Freedom of Expression in the News: Weekly round-up, 16 August 2010

Mexico: ‘Journalists March to Denounce Violence and Intimidation’, August 9, 2010

Hundreds of Mexican journalists marched in cities nationwide to demand an end to violence, intimidation and harassment by drugs gangs. More than 64 journalists have been killed and 11 more have gone missing since 2000 in Mexico.

United States: ‘WikiLeaks swear to keep publishing documents, despite U.S. wishes’, August 9, 2010

Despite U.S.Government demands that the site cease publication of classified documents, WikiLeaks’ spokesman promised to press on with its whistleblowing objective. The spokesperson, who goes by the name Daniel Schmitt in order to protect his identity, argued that by publishing knowledge regarding the Afghan war, WikiLeaks is helping make the world safer.

China: Book criticising China’s Premier set for release despite jail threat, August 9, 2010

Hong Kong-based New Century Press, which has published politically sensitive books in the past, have published a controversial book that criticises China’s Premier Wen Jiabao, despite police warning its dissident author that he could end up in jail.

South Africa: call for evidence that there is need for ANC media tribunal intended
to counter unsubstantiated reporting, August 10, 2010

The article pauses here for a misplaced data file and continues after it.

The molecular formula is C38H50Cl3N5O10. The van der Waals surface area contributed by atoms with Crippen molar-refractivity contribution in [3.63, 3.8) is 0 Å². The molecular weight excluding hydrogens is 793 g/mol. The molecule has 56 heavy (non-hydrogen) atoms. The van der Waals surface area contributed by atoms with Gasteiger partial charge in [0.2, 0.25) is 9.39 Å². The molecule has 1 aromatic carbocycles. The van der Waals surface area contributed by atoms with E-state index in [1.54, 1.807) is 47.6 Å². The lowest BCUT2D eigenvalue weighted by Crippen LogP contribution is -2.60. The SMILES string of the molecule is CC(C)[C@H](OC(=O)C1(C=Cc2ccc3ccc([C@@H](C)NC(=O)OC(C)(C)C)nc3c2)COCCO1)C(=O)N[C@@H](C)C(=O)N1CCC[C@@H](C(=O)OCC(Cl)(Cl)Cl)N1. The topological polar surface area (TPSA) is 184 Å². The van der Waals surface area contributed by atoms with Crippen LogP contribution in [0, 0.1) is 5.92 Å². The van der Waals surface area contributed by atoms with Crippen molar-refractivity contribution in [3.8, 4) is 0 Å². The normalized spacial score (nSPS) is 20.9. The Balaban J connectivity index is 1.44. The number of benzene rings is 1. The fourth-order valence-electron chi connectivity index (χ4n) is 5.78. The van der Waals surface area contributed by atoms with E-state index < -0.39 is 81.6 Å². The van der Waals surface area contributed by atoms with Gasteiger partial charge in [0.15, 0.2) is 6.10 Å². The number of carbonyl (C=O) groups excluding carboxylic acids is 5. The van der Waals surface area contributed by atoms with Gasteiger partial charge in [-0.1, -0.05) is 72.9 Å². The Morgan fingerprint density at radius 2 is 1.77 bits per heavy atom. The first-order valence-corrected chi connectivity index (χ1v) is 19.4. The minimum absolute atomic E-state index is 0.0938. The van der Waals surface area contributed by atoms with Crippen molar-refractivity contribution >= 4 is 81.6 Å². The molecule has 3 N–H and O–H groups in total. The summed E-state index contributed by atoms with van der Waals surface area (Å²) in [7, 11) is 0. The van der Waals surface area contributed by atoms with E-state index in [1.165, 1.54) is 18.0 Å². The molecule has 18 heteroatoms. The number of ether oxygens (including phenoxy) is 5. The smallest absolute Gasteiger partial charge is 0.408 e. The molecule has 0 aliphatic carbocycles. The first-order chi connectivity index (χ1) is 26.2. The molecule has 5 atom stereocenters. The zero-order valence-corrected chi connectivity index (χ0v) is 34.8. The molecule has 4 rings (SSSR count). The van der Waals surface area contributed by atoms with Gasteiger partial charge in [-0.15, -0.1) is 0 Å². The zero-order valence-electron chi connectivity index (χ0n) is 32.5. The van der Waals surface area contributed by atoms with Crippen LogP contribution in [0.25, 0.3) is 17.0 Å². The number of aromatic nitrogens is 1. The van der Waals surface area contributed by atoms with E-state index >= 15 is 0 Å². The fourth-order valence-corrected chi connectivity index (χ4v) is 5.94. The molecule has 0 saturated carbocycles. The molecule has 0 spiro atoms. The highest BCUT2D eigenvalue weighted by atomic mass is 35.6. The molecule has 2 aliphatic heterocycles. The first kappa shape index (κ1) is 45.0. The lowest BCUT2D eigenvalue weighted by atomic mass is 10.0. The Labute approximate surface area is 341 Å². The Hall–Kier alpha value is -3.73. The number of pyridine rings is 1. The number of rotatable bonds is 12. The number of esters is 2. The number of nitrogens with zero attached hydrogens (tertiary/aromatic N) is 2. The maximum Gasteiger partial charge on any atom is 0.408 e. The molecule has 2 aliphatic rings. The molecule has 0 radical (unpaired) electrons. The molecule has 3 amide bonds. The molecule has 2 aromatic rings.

Media Monitoring Africa says that there is a risk that the media appeals tribunal being set up to deal with what the ANC sees as irresponsible and unfair reporting could itself be accused of making unsubstantiated accusations, unless that to which its is the response is evidenced.

Indonesia: Two environmental reporters found dead; threats to journalists escalate, August 11, 2010

Indonesian journalists are under pressure for reporting on environmental degradation and local politics, with threats escalating prior to local elections in August and September.

United States: ‘Obama approves US libel tourist laws’, August 12, 2010

The recently Congress-passed Speech Act makes foreign libel rulings virtually unenforceable in US courts. No longer will people be able to take advantage of the United Kingdom’s claimant-friendly libel laws to silence free speech in the United States.

Jordan: Cyber Crimes Law criticised for shackling media, August 12, 2010

The National Centre for Human Rights (NCHR) in Amman criticised the recently endorsed temporary Cyber Crimes Law, emphasising that freedom of expression includes the right to obtain and impart information and ideas to others without limitations, via all available media.

United Kingdom: privacy law to quell superinjunctions, August 17, 2010

Fears that the balance between defamation and freedom of expression have tilted too far the way of defamation, with trading firm Trafigura and former England football team captain John Terry seeking superinjunctions against the very existence of a case being reported, have the government considering a new privacy law. The case law that has grown up in this area has made the United Kingdom the jurisdiction of choice for individuals and corporations seeking to silence their critics.


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